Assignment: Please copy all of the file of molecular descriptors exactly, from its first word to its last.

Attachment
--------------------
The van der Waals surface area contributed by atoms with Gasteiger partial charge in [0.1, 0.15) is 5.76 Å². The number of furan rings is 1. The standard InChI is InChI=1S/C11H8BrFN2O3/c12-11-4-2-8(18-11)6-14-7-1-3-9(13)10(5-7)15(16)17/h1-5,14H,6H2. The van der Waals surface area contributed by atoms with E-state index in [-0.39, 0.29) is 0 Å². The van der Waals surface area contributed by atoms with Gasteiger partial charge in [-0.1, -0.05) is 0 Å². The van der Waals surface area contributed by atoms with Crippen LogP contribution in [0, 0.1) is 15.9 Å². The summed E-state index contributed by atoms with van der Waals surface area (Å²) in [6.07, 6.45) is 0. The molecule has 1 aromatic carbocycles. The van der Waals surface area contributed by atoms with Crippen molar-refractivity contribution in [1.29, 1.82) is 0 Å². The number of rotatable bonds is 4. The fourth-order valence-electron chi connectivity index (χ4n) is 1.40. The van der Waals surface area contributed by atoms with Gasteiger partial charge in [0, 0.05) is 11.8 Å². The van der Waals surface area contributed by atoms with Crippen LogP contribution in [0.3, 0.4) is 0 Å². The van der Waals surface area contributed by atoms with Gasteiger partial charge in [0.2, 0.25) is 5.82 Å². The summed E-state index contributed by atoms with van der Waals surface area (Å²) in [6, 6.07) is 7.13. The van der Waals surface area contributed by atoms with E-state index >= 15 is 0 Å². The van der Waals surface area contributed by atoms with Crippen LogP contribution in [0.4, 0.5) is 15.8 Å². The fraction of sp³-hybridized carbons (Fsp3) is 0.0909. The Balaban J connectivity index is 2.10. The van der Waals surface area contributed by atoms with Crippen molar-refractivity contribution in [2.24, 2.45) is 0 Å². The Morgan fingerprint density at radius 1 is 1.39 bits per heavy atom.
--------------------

The van der Waals surface area contributed by atoms with Gasteiger partial charge in [0.1, 0.15) is 5.76 Å². The number of furan rings is 1. The standard InChI is InChI=1S/C11H8BrFN2O3/c12-11-4-2-8(18-11)6-14-7-1-3-9(13)10(5-7)15(16)17/h1-5,14H,6H2. The van der Waals surface area contributed by atoms with E-state index in [-0.39, 0.29) is 0 Å². The van der Waals surface area contributed by atoms with Gasteiger partial charge in [-0.1, -0.05) is 0 Å². The van der Waals surface area contributed by atoms with Crippen LogP contribution in [0, 0.1) is 15.9 Å². The summed E-state index contributed by atoms with van der Waals surface area (Å²) in [6.07, 6.45) is 0. The molecule has 1 aromatic carbocycles. The van der Waals surface area contributed by atoms with Crippen molar-refractivity contribution in [1.29, 1.82) is 0 Å². The number of rotatable bonds is 4. The fourth-order valence-electron chi connectivity index (χ4n) is 1.40. The van der Waals surface area contributed by atoms with Gasteiger partial charge in [0, 0.05) is 11.8 Å². The van der Waals surface area contributed by atoms with Crippen LogP contribution in [0.3, 0.4) is 0 Å². The van der Waals surface area contributed by atoms with Gasteiger partial charge in [0.2, 0.25) is 5.82 Å². The summed E-state index contributed by atoms with van der Waals surface area (Å²) in [6, 6.07) is 7.13. The van der Waals surface area contributed by atoms with E-state index >= 15 is 0 Å². The van der Waals surface area contributed by atoms with Crippen LogP contribution in [0.4, 0.5) is 15.8 Å². The fraction of sp³-hybridized carbons (Fsp3) is 0.0909. The Balaban J connectivity index is 2.10. The van der Waals surface area contributed by atoms with Crippen molar-refractivity contribution in [2.24, 2.45) is 0 Å². The Morgan fingerprint density at radius 1 is 1.39 bits per heavy atom.